Inspired in this moment by the Jewish High Holy Days and the season of atonement, and the actions of the Collegiate Church of New York in 2009, the following is my imagination of what a joint declaration from the Commonwealth of Massachusetts, the United Church of Christ and the Unitarian Universalist Association addressing their role in Native displacement and murder might look like. Just to be clear, I am not Native or Indigenous identified and I cannot express the specific needs of those communities and I don’t intend to represent myself in that way. But I am a minister in the lineage of the leaders who created this devastation and it is my obligation to call that legacy to account if my faith is ever to live up to my standards of racial, social and cultural equity:
May it be understood:
The early colonizers of the region now known as the Commonwealth of Massachusetts intentionally sought to displace the original inhabitants of this land.
Motivated by their Christian faith, the colonizers approached their project of settlement with an assumption that their “work” was ordained by God.
The religious basis for the colonizers’ social and political organization was foundational to their efforts and created a justification of entitlement to their actions in peacetime and in war.
The Puritan movement created the principle social and political order for the colonizers.
May it be resolved:
The Commonwealth of Massachusetts, the United Church of Christ and the Unitarian Universalist Association (primary descendants and chief beneficiaries of the Puritan colonial project) recognize the year 2020 as a year of mourning and the beginning of atonement for the loss of life, the destruction of a way of life and for the stolen cultural autonomy of the Native people in this region.
The Commonwealth of Massachusetts, the United Church of Christ and the Unitarian Universalist Association acknowledge their direct connection to the brutality inflicted on the Native people of this region.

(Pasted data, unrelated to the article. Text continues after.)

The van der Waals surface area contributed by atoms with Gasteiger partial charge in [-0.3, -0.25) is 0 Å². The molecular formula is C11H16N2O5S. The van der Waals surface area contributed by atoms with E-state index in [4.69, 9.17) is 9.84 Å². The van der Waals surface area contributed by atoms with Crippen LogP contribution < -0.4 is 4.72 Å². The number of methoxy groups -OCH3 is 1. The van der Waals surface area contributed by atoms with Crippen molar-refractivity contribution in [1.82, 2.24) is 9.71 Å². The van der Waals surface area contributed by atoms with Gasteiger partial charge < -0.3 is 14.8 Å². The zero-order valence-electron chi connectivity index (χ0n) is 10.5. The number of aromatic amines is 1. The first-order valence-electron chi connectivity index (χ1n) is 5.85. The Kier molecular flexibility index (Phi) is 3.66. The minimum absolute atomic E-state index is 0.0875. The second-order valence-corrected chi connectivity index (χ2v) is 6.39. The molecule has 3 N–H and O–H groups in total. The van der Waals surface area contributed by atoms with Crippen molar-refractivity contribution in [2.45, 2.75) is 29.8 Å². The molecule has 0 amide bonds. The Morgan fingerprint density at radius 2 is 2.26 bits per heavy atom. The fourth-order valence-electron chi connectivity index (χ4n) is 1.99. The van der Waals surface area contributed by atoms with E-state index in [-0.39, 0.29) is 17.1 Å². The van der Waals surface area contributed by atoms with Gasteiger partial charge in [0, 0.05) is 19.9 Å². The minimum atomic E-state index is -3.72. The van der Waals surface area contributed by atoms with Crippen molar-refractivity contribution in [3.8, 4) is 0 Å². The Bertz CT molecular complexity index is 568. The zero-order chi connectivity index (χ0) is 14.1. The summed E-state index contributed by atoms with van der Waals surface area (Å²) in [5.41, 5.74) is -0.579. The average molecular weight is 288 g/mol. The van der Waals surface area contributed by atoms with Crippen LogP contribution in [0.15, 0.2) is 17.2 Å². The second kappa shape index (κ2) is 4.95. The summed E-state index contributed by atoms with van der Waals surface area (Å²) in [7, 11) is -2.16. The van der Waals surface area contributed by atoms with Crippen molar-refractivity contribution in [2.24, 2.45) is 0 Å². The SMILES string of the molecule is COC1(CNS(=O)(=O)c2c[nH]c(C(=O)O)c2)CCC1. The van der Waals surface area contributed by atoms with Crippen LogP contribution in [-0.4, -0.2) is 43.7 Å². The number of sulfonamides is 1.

The Commonwealth of Massachusetts, the United Church of Christ and the Unitarian Universalist Association will seek reconciliation with the descendants of the displaced, enslaved and murdered original inhabitants of this land, but there will be no expectation of or obligation for this reconciliation to be accepted by the modern tribes.
The Commonwealth of Massachusetts, the United Church of Christ and the Unitarian Universalist Association will collectively explore in consultation with Native people a system of full enfranchisement based on the needs and wants of the Native people. This system may include but is not limited to financial, land and or educational reparations.
The Commonwealth of Massachusetts, the United Church of Christ and the Unitarian Universalist Association will incorporate in their respective governing and spiritual documents an acknowledgement of this unrepayable debt owed to the Native inhabitants and moving forward will approach their efforts of government and faith development with humility and recognition of their role in the near destruction of the original people of this region.